As I’ve been saying for a couple years, the Rangers style of offensive play under AV breaks the Corsi/Fenwick methods for evaluating puck possession. This is why. The Rangers pass on chasing a high quantity of shots attempts in favor of only taking high quality shots. The Rangers are a high end skill team and this is more empirical evidence of that. Any shots that aren’t of a high quality are basically giveaways, so moaning about a missed connection on a slot line pass is pointless. The missed pass is a giveaway just as the low quality shot that had almost 0% chance of going in is a giveaway.

    The data collection and research Valiquette and his partners have been conducting, based on tracking exact shot locations and their results, will revolutionize the way we understand hockey in the attacking zone and what makes a good goalkeeper. The more evidence that piles up showing that long distance shots turn into goals at an embarrassingly low rate (under 1%), the quicker we will rid ourselves of morons filling NHL arenas bellowing “shoot the puck!”

    Can we have a post soon that explains why a shooter hitting a goalie’s chest has nothing to do with the shooter and everything to do with the goalie positioning himself well in tandem with the defensive team covering all possible passes?

    • Thanks for the compliments Chris!

      I do agree with you in the sense that people tend to overemphasize volume shooting, but I also think it’s important to remember that generally, the teams who win the Stanley Cup are on the higher end of the CF%/FF% spectrum. The main problem I see with the Rangers right now is that, while they’re good at creating offense, they’re also terrible at preventing their opponent from doing the same. Makes for exciting hockey, at least!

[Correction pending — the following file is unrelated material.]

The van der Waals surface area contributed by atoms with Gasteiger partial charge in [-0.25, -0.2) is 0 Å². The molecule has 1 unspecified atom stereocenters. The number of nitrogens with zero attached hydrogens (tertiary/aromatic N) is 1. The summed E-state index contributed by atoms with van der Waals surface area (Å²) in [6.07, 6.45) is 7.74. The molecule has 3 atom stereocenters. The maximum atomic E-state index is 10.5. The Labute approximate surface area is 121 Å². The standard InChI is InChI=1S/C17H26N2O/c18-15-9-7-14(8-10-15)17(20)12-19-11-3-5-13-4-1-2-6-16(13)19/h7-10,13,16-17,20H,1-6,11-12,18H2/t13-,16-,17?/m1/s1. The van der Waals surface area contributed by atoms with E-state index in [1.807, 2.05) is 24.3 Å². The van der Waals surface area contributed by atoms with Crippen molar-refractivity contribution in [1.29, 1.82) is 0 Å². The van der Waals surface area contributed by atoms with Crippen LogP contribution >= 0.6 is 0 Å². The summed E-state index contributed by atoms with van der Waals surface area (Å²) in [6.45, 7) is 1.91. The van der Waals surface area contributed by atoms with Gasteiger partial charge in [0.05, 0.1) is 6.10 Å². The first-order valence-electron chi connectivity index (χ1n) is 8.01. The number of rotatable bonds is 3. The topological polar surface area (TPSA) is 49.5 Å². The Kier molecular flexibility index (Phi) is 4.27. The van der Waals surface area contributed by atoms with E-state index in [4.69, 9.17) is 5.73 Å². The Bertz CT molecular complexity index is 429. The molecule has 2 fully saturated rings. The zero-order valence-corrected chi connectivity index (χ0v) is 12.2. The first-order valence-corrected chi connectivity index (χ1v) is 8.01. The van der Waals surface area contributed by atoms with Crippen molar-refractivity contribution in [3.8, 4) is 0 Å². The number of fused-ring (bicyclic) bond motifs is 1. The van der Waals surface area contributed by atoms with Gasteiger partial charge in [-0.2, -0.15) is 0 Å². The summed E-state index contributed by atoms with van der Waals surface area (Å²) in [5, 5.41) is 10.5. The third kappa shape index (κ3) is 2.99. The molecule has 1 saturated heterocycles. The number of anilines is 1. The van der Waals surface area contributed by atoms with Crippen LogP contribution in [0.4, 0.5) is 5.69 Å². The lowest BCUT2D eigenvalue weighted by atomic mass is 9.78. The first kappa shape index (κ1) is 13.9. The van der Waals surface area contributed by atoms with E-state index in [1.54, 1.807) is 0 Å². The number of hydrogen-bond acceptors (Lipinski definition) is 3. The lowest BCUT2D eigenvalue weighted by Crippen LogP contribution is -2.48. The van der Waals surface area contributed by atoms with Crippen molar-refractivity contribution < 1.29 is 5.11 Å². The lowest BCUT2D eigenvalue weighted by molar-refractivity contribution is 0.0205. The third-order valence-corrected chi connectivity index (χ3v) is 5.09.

• Taking a clean shot is a better option then a high risk pass. You might get a rebound. Two of Arties goals were off 2nd and 3rd chances.

      For all you stat hounds I’m curious what % of goals are scored on rebounds. I’ll bet its pretty high

      • In 2015 it was about 8%, significantly lower than the 20% of goals that are the result of passes across the slot line.

  • I understand the stats, and even agree with them, but any shot NOT taken has a 100% chance of not being a goal.

    An odd man rush is a golden opportunity to score. Sometimes we need to embrace the fact that a very good shot, while less than a perfect open-net tap in, is better than no shot at all.

    PS – We are allowed to hang around in front of the goalie if he fails to cover up. Let’s try not to forget this.

  • How would it be to recall ADA and have him play 4th lime wing and 2ed pair PP . We could then have himdress as 7th D man or 4th line wing . Also watching Bo N i do think he will turn out to be a good 4th line C , he is sneaky quick and maybe he could be worked into the PK with Quickie and free up Hayes for the 2ed PP unit

  • I don’t ever yell “shoot” but it is pretty efing aggravating seeing odd man rushes that result in no shot on goal or a chance in the slot 10 feet from the goal that is passed up for a bad angle shot that has no chance of scoring a goal.